Market Pulse for March 2016
- Feb 18, 2016
Market Pulse section compiled by Suzann Silverman. To comment, email email@example.com.
In December 2015, housing starts of buildings with five or more units gave back a portion of the gains made in November 2015. After growing from 344,000 to 378,000, a 9.9 percent increase, between October and November, housing starts of buildings with five or more units fell by 3.4 percent to 365,000 over the month of December. Despite the one-month decline, the number of housing starts of buildings with five or more units in 2015, 385,000, exceeded the level in 2014, 342,000, by 12 percent. Since reaching a low of 98,000 in 2009, housing starts of buildings with five or more units climbed in each successive year. However, the rate of increase from 2010 onward has decreased in each year. Between 2010 and 2015, housing starts of buildings with five or more units recorded levels of 104,000, 167,000, 234,000, 294,000, 342,000 and 385,000 in 2010, 2011, 2012, 2013, 2014 and 2015, respectively. The corresponding rates of growth for each of these years is 7 percent, 61 percent, 40 percent, 26 percent, 16 percent and 12 percent.
CPI vs. Rent:
Consumer prices (CPI) overall, measured on a seasonally adjusted basis, fell over the month of December 2015 by 0.1 percent. Over the past 12 months, the year of 2015, consumer prices rose by 0.7 percent. The monthly decrease in overall consumer prices partly reflected a 2.4 percent drop in energy prices as gasoline prices fell by 3.9 percent. Meanwhile, food prices fell by 0.2 percent over the month of December. Over the year, energy prices dropped 12.6 percent while food prices rose by 0.8 percent. Excluding the more volatile food and energy prices, “core-CPI” rose by 0.1 percent over the month and 2.1 percent for the year. Growth in core-CPI partly reflected an increase in shelter prices. Shelter prices, which account for the largest portion of consumer expenditures, rose by 0.2 percent for the month and 3.2 percent over the year. Rental prices, a component of overall shelter prices, grew by 0.2 percent in December 2015. Over the year, rental prices rose by 3.7 percent. Since the increase in rental prices exceeded the rise in overall inflation, as measured by core-CPI, then real rental prices also grew. According to NAHB’s Real Rent Index, real rental prices rose by 0.1 percent over the month of December and by 1.6 percent over the past 12 months.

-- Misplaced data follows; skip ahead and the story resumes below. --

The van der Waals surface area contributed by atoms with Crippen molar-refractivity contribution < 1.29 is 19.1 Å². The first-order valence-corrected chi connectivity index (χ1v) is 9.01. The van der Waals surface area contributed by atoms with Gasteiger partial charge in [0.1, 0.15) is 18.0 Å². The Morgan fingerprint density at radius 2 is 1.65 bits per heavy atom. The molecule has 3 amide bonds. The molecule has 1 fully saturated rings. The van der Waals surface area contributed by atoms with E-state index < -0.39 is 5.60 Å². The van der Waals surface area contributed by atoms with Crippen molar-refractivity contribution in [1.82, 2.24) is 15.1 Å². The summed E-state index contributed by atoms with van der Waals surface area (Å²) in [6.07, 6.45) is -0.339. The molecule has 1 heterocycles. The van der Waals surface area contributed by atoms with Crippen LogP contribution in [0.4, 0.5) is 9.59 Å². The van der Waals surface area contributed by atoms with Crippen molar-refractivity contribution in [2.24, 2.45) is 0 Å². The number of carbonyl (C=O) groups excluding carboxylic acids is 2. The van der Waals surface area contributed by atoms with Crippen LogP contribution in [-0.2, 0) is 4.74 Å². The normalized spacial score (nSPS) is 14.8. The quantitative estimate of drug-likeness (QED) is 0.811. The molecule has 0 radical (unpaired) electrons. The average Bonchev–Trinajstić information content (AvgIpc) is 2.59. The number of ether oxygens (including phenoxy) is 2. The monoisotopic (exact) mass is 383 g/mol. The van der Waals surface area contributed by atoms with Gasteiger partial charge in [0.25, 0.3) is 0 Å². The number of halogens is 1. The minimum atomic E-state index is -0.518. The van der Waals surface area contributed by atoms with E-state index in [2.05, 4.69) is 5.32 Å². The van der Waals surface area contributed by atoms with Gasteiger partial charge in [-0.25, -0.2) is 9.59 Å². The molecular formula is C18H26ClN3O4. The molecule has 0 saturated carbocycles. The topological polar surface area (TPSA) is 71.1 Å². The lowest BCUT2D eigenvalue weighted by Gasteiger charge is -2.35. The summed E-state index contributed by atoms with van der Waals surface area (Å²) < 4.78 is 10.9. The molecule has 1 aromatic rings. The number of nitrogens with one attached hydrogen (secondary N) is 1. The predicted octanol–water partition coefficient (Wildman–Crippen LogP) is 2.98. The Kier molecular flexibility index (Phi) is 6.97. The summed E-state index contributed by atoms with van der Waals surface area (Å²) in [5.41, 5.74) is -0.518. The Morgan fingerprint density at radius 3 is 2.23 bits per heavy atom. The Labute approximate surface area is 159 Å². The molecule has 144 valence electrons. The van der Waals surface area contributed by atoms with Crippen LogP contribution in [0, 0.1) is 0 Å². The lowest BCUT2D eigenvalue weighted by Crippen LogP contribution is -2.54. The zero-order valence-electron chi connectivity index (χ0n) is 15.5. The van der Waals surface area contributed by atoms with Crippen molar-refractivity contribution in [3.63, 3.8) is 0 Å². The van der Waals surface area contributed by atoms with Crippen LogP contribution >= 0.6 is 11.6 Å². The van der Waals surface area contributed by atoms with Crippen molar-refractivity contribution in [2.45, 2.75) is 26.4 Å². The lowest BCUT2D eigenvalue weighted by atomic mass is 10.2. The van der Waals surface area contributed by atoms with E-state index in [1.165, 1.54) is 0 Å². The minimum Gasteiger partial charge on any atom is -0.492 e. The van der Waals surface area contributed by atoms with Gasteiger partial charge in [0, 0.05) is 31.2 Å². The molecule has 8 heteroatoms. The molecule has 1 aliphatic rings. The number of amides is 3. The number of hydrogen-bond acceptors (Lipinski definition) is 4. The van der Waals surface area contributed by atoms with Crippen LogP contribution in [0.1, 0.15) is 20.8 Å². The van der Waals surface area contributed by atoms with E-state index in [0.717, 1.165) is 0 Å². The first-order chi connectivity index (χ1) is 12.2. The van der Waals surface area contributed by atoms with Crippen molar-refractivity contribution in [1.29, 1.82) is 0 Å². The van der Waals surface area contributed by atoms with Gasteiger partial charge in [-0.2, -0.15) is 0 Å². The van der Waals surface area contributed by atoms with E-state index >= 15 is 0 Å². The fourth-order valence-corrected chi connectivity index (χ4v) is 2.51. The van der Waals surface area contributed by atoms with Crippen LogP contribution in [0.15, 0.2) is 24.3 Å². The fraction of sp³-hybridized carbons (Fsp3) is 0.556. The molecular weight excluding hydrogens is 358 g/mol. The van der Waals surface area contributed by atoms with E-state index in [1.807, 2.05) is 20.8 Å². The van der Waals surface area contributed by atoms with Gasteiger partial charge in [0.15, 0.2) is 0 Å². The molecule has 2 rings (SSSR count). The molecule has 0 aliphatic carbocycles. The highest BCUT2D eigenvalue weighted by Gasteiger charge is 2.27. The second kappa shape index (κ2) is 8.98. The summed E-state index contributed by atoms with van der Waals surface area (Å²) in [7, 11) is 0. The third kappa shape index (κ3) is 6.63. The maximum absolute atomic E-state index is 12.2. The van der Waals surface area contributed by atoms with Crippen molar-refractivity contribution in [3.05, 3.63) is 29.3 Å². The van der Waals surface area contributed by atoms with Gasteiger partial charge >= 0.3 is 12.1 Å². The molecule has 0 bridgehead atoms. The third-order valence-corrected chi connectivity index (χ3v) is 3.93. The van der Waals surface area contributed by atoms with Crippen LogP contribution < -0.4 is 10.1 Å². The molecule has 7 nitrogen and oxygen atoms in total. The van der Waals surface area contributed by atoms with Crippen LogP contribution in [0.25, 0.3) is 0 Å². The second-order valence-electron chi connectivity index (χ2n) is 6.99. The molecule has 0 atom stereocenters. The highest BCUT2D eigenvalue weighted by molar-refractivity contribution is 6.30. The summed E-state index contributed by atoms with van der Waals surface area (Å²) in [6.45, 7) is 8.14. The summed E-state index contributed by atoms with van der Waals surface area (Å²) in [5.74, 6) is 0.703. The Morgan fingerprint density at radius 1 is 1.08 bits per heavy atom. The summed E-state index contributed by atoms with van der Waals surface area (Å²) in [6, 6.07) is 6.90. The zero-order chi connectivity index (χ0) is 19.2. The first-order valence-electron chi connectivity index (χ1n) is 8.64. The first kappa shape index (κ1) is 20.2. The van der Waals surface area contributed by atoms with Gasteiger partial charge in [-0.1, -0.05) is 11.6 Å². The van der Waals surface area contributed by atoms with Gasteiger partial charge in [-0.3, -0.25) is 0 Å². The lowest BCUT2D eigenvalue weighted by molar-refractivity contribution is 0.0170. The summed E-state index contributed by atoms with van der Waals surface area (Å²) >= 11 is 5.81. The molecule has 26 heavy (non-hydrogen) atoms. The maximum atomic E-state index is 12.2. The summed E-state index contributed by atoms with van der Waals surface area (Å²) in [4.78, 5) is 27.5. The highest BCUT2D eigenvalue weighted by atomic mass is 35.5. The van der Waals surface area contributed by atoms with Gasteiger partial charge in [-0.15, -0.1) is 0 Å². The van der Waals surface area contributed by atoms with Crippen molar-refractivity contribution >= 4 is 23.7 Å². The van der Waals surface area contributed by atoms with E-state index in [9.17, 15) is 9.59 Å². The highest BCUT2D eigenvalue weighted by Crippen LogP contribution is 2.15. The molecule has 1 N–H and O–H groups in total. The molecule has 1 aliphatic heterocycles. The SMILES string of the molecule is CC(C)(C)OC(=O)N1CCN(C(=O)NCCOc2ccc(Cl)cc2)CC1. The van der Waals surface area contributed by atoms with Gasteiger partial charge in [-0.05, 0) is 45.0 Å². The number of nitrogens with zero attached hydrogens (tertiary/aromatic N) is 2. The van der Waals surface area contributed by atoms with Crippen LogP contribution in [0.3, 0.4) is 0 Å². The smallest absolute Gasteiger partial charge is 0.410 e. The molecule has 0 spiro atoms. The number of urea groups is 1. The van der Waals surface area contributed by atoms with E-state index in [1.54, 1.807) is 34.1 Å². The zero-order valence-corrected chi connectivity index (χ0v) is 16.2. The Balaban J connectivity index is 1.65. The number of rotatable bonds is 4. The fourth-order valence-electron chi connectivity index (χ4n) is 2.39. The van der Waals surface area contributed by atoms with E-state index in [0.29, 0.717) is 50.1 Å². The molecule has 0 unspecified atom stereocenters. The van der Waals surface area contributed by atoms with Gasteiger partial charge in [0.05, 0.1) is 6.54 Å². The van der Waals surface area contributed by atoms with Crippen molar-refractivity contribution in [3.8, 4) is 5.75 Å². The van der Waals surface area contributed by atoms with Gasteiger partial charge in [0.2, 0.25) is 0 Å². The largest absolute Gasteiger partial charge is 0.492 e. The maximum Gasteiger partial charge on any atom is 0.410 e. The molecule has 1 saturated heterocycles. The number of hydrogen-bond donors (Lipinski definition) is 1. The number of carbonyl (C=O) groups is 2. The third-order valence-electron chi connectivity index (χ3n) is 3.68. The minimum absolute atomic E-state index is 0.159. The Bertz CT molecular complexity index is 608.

Existing Condo Sales and Prices:
Existing condo and co-op sales, measured at a seasonally adjusted annual rate, rose by 4.9 percent over the month of December 2015 to 640,000. On an annual basis, existing condo and co-op sales were 2.9 percent above their level in 2014. Each of the four major regions of the country recorded annual increases, led by the West. In the West, existing condo and co-op sales grew by 5.7 percent, 2.8 percentage points faster than growth nationwide. However, annual growth rates in Northeast, 2.7 percent, in the Midwest, 2.6 percent, and in the South, 1.5 percent, all lagged the nationwide pace. Meanwhile, the inventory of existing condo and co-ops fell by 10.0 percent to 208,000 over the month of December and by 3.7 percent over the year of 2015. Since the pace of sales over the month rose while the inventory of existing condos and co-ops fell, then the months’ supply, which represents the number of months it would take to exhaust the existing condo and co-op inventory at the current sales pace, declined, falling by 13.3 percent over the month to 3.9 months. Over the year, the months’ supply of existing condos and co-ops, 5.0, was 2.0 percent lower than its level in 2014, 5.1. On an annual basis, median existing condo and co-op sales prices rose by 3.1 percent over the year to $210,700.
The price of inputs to construction fell by 4.0 percent on a not seasonally adjusted basis over the twelve months ending in December 2015. This component of the Producer Price Index is composed of the price of inputs to new construction and the price of maintenance and repairs. Over the past year, the price of inputs to new construction eased by 3.8 percent. The price of inputs to new non-residential construction fell by 4.0 percent while the price of inputs to new residential construction dropped 3.3 percent. Meanwhile, the price of maintenance and repairs fell by 4.8 percent over the past year. The price of inputs to non-residential maintenance and repairs decreased by 5.1 percent while the price of inputs to residential maintenance and repairs declined by 4.8 percent. Twelve-month changes in the prices of individual building materials varied. The price of cement rose by 6.7 percent and the price of oriented strand board (OSB) grew by 14.2 percent. However the price of softwood plywood declined by 15.9 percent and the price of gypsum decreased by 0.2 percent.
Commentary and data were supplied by Michael Neal, a senior economist with the National Association of Home Builders (NAHB).
Michael Neal is a senior economist with the National Association of Home Builders (NAHB). In this capacity, he monitors macroeconomic and financial issues that affect the U.S. and local housing markets. Prior to joining NAHB, he worked at the Joint Economic Committee of the U.S. Congress, the Federal Reserve, the Congressional Budget Office and Goldman, Sachs & Co.